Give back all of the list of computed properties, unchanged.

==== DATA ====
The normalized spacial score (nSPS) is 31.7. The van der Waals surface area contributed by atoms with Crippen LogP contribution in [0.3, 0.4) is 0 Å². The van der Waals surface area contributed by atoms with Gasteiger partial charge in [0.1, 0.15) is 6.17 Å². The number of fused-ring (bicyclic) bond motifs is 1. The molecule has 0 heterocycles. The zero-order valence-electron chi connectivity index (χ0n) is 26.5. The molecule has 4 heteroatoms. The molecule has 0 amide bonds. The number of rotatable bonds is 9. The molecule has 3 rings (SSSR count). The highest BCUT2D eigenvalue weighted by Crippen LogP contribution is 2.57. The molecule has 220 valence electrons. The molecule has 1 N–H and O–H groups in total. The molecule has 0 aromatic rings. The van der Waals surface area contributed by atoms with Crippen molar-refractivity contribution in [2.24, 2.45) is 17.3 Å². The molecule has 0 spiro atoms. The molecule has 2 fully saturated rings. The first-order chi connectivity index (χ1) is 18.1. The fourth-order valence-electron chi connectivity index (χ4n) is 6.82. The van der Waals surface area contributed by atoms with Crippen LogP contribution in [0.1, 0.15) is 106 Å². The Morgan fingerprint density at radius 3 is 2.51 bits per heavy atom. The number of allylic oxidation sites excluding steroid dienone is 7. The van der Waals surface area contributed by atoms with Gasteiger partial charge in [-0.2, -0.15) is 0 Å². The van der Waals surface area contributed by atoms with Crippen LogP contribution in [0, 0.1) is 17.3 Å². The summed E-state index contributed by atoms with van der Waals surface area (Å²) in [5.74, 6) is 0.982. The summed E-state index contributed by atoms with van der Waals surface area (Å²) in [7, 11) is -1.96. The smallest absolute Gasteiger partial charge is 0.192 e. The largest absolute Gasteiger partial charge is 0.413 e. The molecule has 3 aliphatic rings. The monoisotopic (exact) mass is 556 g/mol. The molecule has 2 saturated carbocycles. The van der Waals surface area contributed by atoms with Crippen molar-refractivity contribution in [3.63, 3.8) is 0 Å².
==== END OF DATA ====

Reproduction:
The normalized spacial score (nSPS) is 31.7. The van der Waals surface area contributed by atoms with Crippen LogP contribution in [0.3, 0.4) is 0 Å². The van der Waals surface area contributed by atoms with Gasteiger partial charge in [0.1, 0.15) is 6.17 Å². The number of fused-ring (bicyclic) bond motifs is 1. The molecule has 0 heterocycles. The zero-order valence-electron chi connectivity index (χ0n) is 26.5. The molecule has 4 heteroatoms. The molecule has 0 amide bonds. The number of rotatable bonds is 9. The molecule has 3 rings (SSSR count). The highest BCUT2D eigenvalue weighted by Crippen LogP contribution is 2.57. The molecule has 220 valence electrons. The molecule has 1 N–H and O–H groups in total. The molecule has 0 aromatic rings. The van der Waals surface area contributed by atoms with Crippen molar-refractivity contribution in [2.24, 2.45) is 17.3 Å². The molecule has 0 spiro atoms. The molecule has 2 fully saturated rings. The first-order chi connectivity index (χ1) is 18.1. The fourth-order valence-electron chi connectivity index (χ4n) is 6.82. The van der Waals surface area contributed by atoms with Crippen LogP contribution in [0.1, 0.15) is 106 Å². The Morgan fingerprint density at radius 3 is 2.51 bits per heavy atom. The number of allylic oxidation sites excluding steroid dienone is 7. The van der Waals surface area contributed by atoms with Gasteiger partial charge in [-0.2, -0.15) is 0 Å². The van der Waals surface area contributed by atoms with Crippen LogP contribution in [0, 0.1) is 17.3 Å². The summed E-state index contributed by atoms with van der Waals surface area (Å²) in [5.74, 6) is 0.982. The summed E-state index contributed by atoms with van der Waals surface area (Å²) in [7, 11) is -1.96. The smallest absolute Gasteiger partial charge is 0.192 e. The largest absolute Gasteiger partial charge is 0.413 e. The molecule has 3 aliphatic rings. The monoisotopic (exact) mass is 556 g/mol. The molecule has 2 saturated carbocycles. The van der Waals surface area contributed by atoms with Crippen molar-refractivity contribution in [3.63, 3.8) is 0 Å².